I don’t pay for promotion. There are many free options that I don’t feel it’s necessary to pay. Many times authors pay for promotion and it does nothing. I’m not into wasting money so I’d need some type of guarantee before I paid. LOL! There is an abundance of free promotional opportunities. You just have to be dedicated to finding them and creative enough to come up with new things. Most authors who’ve sold very well have never paid for any promo. Once again, this is where a big backlist helps.
Worth the Risk Blurb:
Houston music critic Alvin Zak becomes smitten with violinist Madeline Deever from the first moment she lays her bow to her violin to perform a concerto. Sent to review the orchestra, Alvin becomes so enraptured by Madeline that he asks her if he can do a feature on her. The polite, yet elusive Madeline agrees to think it over while declining Alvin’s invitation for coffee. Alvin does not understand Madeline’s abrupt refusal to his invite and it makes him even more interested in getting close to her.
The last thing Madeline is looking for is love since she is harboring a secret that has the power to ruin any potential relationship. Convinced no man would love her enough to accept her situation, she fights off Alvin’s advances, but begins to fall in love with him.
Can Alvin convince Madeline to trust him and give into her feelings or is Madeline destined to spend her life alone?
Release Date: August 30th from Secret Cravings Publishing
All eyes were on the caramel-toned black woman with the light-brown, shoulder-length hair. She illuminated in the middle of the stage in a red gown that hit just above her slightly knocked knees. With her head tilted, she played Tchaikovsky’s Violin Concerto in D Major, Op. 35 as if she’d composed the piece herself.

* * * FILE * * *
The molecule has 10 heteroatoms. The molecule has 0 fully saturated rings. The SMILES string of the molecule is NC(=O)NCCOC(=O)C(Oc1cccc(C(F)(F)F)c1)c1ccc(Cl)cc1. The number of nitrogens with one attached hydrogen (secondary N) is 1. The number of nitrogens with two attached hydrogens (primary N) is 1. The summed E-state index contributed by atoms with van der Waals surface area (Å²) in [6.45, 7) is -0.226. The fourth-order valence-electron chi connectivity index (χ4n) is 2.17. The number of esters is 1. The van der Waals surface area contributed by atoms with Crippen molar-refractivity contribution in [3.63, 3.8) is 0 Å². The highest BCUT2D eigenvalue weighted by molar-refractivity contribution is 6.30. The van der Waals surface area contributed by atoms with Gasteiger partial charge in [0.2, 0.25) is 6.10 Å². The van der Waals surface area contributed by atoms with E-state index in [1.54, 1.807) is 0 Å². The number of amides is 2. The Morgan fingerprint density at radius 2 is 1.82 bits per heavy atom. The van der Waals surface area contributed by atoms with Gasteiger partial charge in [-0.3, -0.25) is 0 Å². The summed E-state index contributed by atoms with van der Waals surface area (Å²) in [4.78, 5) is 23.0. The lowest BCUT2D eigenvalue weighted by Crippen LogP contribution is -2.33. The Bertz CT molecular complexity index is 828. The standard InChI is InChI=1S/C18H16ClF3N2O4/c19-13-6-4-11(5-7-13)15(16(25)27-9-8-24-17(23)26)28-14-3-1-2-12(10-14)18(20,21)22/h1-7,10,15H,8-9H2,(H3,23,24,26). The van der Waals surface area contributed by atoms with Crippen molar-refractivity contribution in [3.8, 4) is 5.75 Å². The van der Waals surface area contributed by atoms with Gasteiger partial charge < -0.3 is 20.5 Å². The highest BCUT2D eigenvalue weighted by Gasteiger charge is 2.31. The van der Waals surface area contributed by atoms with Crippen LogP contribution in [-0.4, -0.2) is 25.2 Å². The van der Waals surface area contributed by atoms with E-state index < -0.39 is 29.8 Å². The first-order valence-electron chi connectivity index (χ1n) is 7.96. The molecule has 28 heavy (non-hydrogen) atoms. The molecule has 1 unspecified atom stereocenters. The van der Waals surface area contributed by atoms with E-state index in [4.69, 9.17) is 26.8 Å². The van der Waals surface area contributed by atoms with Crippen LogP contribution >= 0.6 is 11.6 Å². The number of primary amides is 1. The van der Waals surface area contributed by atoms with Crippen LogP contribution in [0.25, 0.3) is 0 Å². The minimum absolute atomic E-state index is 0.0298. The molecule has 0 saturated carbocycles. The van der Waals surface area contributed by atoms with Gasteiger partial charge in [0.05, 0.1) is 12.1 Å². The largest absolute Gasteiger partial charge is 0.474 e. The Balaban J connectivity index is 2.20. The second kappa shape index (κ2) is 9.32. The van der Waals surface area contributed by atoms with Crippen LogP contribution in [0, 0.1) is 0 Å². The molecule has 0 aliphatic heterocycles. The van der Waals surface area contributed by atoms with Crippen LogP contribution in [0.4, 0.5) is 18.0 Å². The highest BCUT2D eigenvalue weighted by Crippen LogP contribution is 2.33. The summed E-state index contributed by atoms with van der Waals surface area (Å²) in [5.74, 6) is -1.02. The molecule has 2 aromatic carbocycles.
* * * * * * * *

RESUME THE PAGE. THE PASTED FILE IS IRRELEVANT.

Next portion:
Alvin Zak sat in one of the middle rows with his gaze glued to the striking violinist. He glanced at the program in his hand then back up just as she struck the last chord of the piece. The audience rose around him but he remained mesmerized. It wasn’t until everyone had migrated from his or her seats that he realized the performance had ended. The songbird lingered on the stage, chatting with other musicians from the orchestra.
“Al.” Brayden tapped Alvin’s shoulder. “Come on.” He put his blazer back on and fixed the collar. “Al?” He snapped his fingers in Al’s face. “Hey.”
“Huh?” He couldn’t tear his gaze from Madeline Deever.
She leaned on the piano, conversing with the pianist as the other musicians left the stage.
Brayden bent down. “Earth to Al.”
“Huh?” Alvin shook from his trance. “What?”
“Duh.” Brayden gestured. “The concert is over and it’s time to leave. You got enough for your review?”
He stared at Madeline as he stood.
The pianist seemed to bid her goodnight and walked off the stage.
Madeline laid her violin in the case and closed it up.
“Come on.” Brayden walked into the aisle. “I’ve just wasted four hours I won’t get back.”
“You should be ashamed of yourself.” Alvin climbed out of the row, still staring at Madeline. “Don’t tell me you didn’t feel every inch of that performance down to your soul.”
“Look, I’m not the music critic. You are.” Brayden checked his watch. “You’re not the only one who has a feature due at the end of the week. I came here as a favor to you when I should’ve been writing my story.”
“She’s amazing.” Alvin folded his program. “Simply amazing.”
“Who?” Brayden glanced at Madeline. “Oh, here we go. Anything with a dress—”
“No, she’s different.” Alvin slipped his hand in the pocket of his slacks. “I’ve been to a million performances and none have touched me like hers. She stole the entire show. She played Tchaikovsky as if she were born to do it.”
“She’s a violinist.” Brayden shrugged. “I’m sure she wouldn’t be playing at one of the most prominent opera houses in Houston if she weren’t good.” He pulled on Alvin’s sleeve. “Can we go—”
“Wait.” Alvin headed to the stage. “I wanna talk to her.”
“Why?” Brayden rushed in behind him. “I’ve gotta finish editing my article that’s due in a day in case you’ve forgotten.”
Alvin strutted up the stage steps.
“Al?” Brayden scoffed.
“Excuse me?” Alvin approached Madeline. “You’re Madeline Deever.”
Her brown eyes looked him up and down. “And you are?”
“I’m Alvin Zak.” He held out his hand. “Maybe you’ve heard of me? I’m the music editor for Houston Pride Magazine.” He dipped his head to her. “The Arts and Entertainment Magazine.”
Website: http://www.stacy-deanne.net (sign up for mailing list while there!)
Secret Cravings Publishing: http://www.secretcravingspublishing.com/